- The Washington Times - Monday, March 27, 2006

President Bush and the Republican Congress are not the only ones getting poor job-approval grades from voters. A large number of governors and state legislatures in both parties are receiving low scores, too.

While the Washington press corps has focused on Mr. Bush’s declining approval rating, down to 36 percent in the latest Gallup poll, and on Congress, whose approval rating has sunk to 27 percent, state and local government officials are not faring much better.

Independent pollsters say the national electorate is in a sour mood and is critical of the political establishment across the board, regardless of party.

“It’s a hard time to be in government right now,” said pollster John Zogby. “You are going into November with an unusually sizable number of weakened incumbents. It looks like you have two political parties this year that are … bent on losing.”

Pollsters who have been taking the pulse of several states say voters are especially critical of their officials close to home, and many of the lowest scores are among Democratic governors.

“A perfect example is Democratic Governor Christine Gregoire of Washington, whose disapproval level is at 54 percent, with only 38 percent approving of the job she is doing” said pollster David E. Johnson of Strategic Vision, an Atlanta-based polling firm.

“We did a poll of their state Legislature, which is controlled by Democrats. Their approval rating is in the 40s,” Mr. Johnson said.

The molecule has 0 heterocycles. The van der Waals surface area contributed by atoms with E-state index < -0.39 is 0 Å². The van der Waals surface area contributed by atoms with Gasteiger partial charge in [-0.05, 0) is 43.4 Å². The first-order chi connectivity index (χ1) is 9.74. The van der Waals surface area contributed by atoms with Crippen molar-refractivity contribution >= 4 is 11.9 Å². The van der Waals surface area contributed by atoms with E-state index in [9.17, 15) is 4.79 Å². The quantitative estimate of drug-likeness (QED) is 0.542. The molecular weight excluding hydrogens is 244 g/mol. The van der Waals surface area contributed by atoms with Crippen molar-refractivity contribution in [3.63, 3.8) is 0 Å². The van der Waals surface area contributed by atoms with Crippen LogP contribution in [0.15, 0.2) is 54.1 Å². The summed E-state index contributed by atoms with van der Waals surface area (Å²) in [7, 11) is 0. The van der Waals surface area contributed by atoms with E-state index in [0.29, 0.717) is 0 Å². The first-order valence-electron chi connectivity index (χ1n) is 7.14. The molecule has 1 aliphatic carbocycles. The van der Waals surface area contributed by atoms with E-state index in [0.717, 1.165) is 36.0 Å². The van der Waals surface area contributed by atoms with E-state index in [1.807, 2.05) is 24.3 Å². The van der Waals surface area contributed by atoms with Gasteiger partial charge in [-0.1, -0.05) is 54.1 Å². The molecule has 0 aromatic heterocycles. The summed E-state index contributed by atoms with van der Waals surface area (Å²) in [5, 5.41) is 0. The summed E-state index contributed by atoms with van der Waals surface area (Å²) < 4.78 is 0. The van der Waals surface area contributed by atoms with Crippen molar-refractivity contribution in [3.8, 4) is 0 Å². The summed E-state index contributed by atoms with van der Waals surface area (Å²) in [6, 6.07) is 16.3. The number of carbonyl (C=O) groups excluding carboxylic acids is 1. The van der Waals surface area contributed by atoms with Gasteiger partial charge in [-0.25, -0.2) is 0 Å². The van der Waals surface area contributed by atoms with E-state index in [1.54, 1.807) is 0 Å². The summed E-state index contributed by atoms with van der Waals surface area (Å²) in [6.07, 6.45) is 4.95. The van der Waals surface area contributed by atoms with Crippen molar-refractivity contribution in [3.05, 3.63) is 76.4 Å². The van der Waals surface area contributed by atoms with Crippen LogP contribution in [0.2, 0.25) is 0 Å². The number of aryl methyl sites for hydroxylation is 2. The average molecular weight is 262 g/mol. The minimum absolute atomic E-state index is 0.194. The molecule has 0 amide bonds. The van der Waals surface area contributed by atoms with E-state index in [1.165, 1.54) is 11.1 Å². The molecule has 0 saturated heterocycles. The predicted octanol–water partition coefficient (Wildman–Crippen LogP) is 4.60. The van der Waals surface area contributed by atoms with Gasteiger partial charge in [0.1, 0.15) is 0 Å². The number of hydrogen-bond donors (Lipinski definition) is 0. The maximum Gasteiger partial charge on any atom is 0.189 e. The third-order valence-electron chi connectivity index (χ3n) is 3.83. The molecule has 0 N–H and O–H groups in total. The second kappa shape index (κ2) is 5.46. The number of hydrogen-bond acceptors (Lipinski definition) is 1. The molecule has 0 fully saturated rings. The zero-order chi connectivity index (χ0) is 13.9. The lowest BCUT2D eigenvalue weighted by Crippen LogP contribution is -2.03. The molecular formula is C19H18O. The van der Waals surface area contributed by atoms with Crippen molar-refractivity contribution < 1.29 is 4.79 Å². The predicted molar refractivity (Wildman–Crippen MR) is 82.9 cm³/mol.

Governors and legislatures elsewhere are getting similarly low marks, he said. Among his findings:

• In Wisconsin, the job-approval score for Gov. James E. Doyle, a Democrat, has fallen to 41 percent and his disapproval rate has risen to 48 percent. The Republican-controlled Legislature’s polls are equally low: 44 percent approve and 47 percent disapprove. “None of their incumbents are polling above 50 percent in either party,” Mr. Johnson said.

• In Michigan, where the jobless rate is at 6.2 percent, Gov. Jennifer M. Granholm, a Democrat, has seen her support edge up slightly from 47 percent to 49 percent, but still draws a 39 percent disapproval rating. Voters disapprove of the GOP-controlled Legislature by 51 percent to 40 percent.

• In New Jersey, Gov. Jon Corzine, a Democrat elected last year, has not been able to poll over 50 percent in Strategic Visions’ past two polls. The latest poll showed his approval rating at 47 percent and disapproval rating at 30 percent, “and that’s really not that great for a governor who has just come into office,” Mr. Johnson said.

New Jersey’s Democrat-controlled Legislature draws even less support: 59 disapprove and 31 percent approve.

Republican governors also have lost public support. Ohio Gov. Bob Taft, whose administration has been hit by scandal, has seen his approval rating plummet into the low 20s. California Gov. Arnold Schwarzenegger’s once-high approval rating has fallen into the mid-40s, with 47 percent of the voters saying they now would vote against him. Massachusetts Gov. Mitt Romney’s job-approval rating has dipped to 46 percent.

“It’s not an easy time to be governor. Medicaid is in crisis, and they face the deadly duo: higher taxes and reduced state spending,” Mr. Zogby said.

Political strategists say the governors’ troubles run deeper than that, revealing a national loss of faith in politicians, in general, and government, in particular.

“It’s clearly not just a Washington problem. People do not connect with what’s going on in politics to their everyday lives,” said Morris L. Reid, a Democratic political consultant.

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